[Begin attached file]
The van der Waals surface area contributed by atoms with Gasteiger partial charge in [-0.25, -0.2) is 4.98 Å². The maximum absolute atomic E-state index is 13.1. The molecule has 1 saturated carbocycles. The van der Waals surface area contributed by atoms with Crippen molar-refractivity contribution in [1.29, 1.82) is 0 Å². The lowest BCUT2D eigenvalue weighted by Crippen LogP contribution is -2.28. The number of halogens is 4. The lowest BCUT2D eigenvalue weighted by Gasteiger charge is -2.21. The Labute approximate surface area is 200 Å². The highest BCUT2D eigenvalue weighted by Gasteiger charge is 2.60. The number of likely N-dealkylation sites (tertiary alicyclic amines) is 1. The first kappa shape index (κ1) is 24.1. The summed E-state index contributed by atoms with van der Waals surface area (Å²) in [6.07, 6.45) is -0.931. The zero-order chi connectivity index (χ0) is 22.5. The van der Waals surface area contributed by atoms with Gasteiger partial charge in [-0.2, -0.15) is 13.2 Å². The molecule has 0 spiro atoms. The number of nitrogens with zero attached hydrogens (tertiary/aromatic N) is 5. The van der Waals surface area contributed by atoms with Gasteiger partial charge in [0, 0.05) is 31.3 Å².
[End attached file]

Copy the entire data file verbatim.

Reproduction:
The van der Waals surface area contributed by atoms with Gasteiger partial charge in [-0.25, -0.2) is 4.98 Å². The maximum absolute atomic E-state index is 13.1. The molecule has 1 saturated carbocycles. The van der Waals surface area contributed by atoms with Crippen molar-refractivity contribution in [1.29, 1.82) is 0 Å². The lowest BCUT2D eigenvalue weighted by Crippen LogP contribution is -2.28. The number of halogens is 4. The lowest BCUT2D eigenvalue weighted by Gasteiger charge is -2.21. The Labute approximate surface area is 200 Å². The highest BCUT2D eigenvalue weighted by Gasteiger charge is 2.60. The number of likely N-dealkylation sites (tertiary alicyclic amines) is 1. The first kappa shape index (κ1) is 24.1. The summed E-state index contributed by atoms with van der Waals surface area (Å²) in [6.07, 6.45) is -0.931. The zero-order chi connectivity index (χ0) is 22.5. The van der Waals surface area contributed by atoms with Gasteiger partial charge in [-0.2, -0.15) is 13.2 Å². The molecule has 0 spiro atoms. The number of nitrogens with zero attached hydrogens (tertiary/aromatic N) is 5. The van der Waals surface area contributed by atoms with Gasteiger partial charge in [0, 0.05) is 31.3 Å².